After reading what the Catechism says on the topic, I believe that before the Second Coming can happen, the Body of Christ on earth (i.e., the community of Christians who are his hands and feet and voice) must first fulfill the mission that Jesus gave us on the day of his Ascension to heaven. We who are now the Body of Christ on earth have to become much more proactive in evangelization, doing the ministry that Jesus started 2000 years ago, converting the world the way he did, suffering the persecution that this causes, and being crucified because of our love for sinners.

We’re a lot closer to the fulfillment of this mission, more than at any other time in history, thanks to internet communication and the new springtime of evangelization that Saint John Paul the Great initiated. To move forward, as a body, we have to become unified in loving the evil-doers, reaching out to them rather than hating them and wishing that Jesus would hurry up and punish them.

I suspect that when the Body of Christ globally gets crucified and resurrected, our ascension will occur at the time of the Second Coming of Christ as his earthly Body is glorified.

Before this can happen, the broken and divided Body of Christ has to become healed and unified. We read again and again in the book of the Acts of the Apostles that many people were converted by the love they saw in the Christian community. I believe that the sign of the Second Coming to look for is not the evil that exists in the world, nor an appearance of Jesus descending from heaven, but the growth of unity between Catholics and Protestants and a global outreach of love that springs forth from that unity.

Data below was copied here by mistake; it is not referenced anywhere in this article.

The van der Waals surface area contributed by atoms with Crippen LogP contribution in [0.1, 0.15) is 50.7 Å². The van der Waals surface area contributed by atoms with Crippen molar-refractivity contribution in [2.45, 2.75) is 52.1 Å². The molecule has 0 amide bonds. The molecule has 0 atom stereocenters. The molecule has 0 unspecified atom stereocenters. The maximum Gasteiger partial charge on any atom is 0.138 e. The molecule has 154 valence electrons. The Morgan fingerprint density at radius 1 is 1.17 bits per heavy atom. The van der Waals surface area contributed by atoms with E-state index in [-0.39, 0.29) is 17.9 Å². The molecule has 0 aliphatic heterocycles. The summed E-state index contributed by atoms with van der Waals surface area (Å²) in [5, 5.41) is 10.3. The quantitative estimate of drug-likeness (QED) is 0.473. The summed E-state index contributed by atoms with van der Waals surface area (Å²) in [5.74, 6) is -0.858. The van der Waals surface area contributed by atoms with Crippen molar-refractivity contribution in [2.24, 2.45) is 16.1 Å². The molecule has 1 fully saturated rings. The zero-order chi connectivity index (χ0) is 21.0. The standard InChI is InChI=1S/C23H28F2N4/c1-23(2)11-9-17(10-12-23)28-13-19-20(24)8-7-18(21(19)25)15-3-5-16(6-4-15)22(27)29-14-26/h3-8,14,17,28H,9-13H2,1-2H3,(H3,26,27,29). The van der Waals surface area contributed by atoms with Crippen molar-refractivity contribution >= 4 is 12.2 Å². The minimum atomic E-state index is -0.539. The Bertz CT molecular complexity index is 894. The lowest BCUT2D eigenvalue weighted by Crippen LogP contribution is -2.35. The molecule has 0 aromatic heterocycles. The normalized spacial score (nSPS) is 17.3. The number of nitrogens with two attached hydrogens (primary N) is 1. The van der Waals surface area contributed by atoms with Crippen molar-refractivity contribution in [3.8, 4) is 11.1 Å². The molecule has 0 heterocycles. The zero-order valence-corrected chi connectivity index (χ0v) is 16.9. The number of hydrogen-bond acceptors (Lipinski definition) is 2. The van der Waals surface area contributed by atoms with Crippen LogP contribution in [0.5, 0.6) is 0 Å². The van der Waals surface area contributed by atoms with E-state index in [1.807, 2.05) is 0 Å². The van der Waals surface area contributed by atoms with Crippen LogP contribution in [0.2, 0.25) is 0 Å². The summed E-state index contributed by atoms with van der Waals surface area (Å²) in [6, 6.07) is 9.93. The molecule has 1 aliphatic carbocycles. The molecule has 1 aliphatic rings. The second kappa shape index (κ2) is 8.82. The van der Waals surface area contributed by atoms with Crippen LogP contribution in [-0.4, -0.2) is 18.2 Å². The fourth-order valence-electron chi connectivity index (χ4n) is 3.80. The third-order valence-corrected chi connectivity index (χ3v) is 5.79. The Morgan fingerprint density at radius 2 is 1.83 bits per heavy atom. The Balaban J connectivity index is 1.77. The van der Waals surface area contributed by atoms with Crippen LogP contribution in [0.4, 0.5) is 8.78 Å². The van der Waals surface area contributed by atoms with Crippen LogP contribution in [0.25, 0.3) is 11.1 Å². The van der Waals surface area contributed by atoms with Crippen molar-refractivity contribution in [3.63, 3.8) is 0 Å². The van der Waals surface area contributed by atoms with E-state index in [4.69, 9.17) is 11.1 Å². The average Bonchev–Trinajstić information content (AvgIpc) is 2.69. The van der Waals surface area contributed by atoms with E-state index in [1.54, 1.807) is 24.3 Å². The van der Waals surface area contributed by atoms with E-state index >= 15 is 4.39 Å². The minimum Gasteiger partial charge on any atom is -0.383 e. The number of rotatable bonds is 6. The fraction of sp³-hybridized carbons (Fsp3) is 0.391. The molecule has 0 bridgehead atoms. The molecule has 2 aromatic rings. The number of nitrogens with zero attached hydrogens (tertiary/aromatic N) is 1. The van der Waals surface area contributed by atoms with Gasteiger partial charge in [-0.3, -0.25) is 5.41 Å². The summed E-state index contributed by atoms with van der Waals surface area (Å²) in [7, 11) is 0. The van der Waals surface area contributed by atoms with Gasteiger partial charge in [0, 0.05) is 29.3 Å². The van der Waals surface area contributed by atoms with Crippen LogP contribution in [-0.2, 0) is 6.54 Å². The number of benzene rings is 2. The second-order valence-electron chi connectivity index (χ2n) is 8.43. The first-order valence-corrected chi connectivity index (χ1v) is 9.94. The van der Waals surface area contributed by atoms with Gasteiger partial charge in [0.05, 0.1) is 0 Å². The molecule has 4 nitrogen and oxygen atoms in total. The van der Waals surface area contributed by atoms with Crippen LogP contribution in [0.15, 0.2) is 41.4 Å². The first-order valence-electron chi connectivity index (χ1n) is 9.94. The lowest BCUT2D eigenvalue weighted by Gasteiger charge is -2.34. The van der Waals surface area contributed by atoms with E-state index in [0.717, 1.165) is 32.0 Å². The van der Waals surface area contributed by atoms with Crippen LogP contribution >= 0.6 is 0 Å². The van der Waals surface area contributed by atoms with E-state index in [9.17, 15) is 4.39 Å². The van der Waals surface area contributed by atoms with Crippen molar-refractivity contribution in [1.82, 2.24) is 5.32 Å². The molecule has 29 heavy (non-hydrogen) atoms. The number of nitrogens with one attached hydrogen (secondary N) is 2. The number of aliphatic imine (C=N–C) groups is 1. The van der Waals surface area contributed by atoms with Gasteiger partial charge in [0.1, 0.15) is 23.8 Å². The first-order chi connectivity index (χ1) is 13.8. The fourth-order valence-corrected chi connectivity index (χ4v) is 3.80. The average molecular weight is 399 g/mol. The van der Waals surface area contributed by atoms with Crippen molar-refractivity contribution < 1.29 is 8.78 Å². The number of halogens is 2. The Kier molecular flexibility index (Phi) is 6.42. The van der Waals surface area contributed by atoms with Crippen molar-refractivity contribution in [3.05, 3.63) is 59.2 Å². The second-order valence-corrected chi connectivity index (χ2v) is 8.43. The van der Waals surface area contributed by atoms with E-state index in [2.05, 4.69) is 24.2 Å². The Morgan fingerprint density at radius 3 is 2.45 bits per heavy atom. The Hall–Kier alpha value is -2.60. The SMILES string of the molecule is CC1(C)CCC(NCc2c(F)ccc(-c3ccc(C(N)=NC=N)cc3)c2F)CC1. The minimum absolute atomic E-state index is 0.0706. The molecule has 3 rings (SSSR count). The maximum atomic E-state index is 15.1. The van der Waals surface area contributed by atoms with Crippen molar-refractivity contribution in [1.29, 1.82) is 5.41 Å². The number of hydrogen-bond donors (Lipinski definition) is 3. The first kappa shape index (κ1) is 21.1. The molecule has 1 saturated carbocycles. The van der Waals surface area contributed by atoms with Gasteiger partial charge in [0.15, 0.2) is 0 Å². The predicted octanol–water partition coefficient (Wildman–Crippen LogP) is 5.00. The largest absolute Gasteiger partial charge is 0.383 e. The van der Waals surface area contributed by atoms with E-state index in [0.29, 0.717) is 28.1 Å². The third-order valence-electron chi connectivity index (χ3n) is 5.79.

Then, evangelization will become so much more effective that the number of souls that are saved will be much more pleasing to God. Evil will be defeated by our unifying love and our outreach of love. Isn’t this much more truly the way of Christ than what many private revelations are warning will happen? Isn’t this more like Christ than making evil-doers pay for their sinfulness through disasters and the coming of the anti-Christ, as described in many of the warnings of private revelations?

Also see “Are Natural Disasters Really Chastisements?

© 2007 by Terry A. Modica